For many of us, that first sign of a strange rash or a rattling cough means going right to Google to type in the symptoms and see if you're dying — or if you just have a cold.
Usually that means consulting "symptom checkers" that are created by organizations like WebMD or the Mayo Clinic to provide health information. However, a new study published in The BMJ by researchers at Harvard Medical School and Boston's Children's Hospital has found that whether that diagnosis is correct is essentially the flip of a coin. On average, online symptom checkers include the proper diagnosis in their first three results 51 percent of the time, and the correct diagnosis was listed first only 34 percent of the time, according to the study.
The researchers put 23 different symptom checkers to the test by using 45 different "patient vignettes" of common and uncommon conditions between June and November in 2014. The symptom trackers that gave advice as to whether a condition required medical attention did so correctly 57 percent of the time, according to the study. Researchers also found that online symptom checkers can often result in unnecessary doctor visits.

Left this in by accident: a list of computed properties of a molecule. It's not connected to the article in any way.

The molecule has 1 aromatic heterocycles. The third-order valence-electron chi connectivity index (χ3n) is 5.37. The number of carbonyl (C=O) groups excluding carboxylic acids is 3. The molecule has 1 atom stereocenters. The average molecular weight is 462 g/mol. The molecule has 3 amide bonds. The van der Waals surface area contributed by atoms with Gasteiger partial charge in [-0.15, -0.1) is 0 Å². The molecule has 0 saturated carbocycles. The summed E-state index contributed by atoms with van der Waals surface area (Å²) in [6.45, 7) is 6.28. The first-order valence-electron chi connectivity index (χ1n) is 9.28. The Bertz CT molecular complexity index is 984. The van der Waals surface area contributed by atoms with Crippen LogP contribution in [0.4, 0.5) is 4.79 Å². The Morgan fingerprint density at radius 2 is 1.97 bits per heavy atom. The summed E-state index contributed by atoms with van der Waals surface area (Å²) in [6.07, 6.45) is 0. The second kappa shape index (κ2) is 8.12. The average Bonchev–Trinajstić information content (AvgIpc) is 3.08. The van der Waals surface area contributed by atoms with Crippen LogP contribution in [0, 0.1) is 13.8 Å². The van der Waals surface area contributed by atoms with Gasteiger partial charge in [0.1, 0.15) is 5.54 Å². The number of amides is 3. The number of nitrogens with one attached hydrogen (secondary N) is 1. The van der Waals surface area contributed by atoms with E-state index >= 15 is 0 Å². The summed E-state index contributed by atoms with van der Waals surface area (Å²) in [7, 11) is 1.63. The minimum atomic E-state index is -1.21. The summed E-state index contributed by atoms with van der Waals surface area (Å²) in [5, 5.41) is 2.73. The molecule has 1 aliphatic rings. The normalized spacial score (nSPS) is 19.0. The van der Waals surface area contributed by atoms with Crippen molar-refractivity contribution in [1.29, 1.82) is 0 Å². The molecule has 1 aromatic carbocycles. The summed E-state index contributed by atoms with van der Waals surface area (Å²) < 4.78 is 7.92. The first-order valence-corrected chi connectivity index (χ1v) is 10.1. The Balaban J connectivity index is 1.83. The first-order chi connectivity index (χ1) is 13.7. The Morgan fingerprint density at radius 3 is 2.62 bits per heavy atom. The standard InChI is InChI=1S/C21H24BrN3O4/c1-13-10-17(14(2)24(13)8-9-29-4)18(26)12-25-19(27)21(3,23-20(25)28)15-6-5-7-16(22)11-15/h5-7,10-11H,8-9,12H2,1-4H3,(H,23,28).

“Although there was a range of performance across symptom checkers, overall they had deficits in both diagnosis and triage accuracy,” the study reads. "In two-thirds of standardized patient evaluations where medical attention was not necessary, we found symptom checkers encouraged care."
The study acknowledged that fear and anxiety often play a role in relying on online symptom checkers.
"Some patients researching health conditions online are motivated by fear, and the listing of concerning diagnoses by symptom checkers could contribute to hypochondriasis and 'cyberchondria,' which describes the escalated anxiety associated with self diagnosis on the Internet,'' the study reads. "Together, confusion, risk adverse triage advice, and cyberchondria could mean that symptom checkers encourage patients to receive care unnecessarily and thus increase healthcare spending."
The study also concludes that it's still always better to see a doctor rather than relying on the Internet to properly diagnose the problem.
“If symptom checkers are seen as a replacement for seeing a physician, they are likely an inferior alternative,” the study reads. “It is believed that physicians have a diagnostic accuracy rate of 85 [to] 90 percent. However, in-person physician visits might be the wrong comparison because patients are likely not using symptom checkers to obtain a definitive diagnosis but for quick and accessible guidance."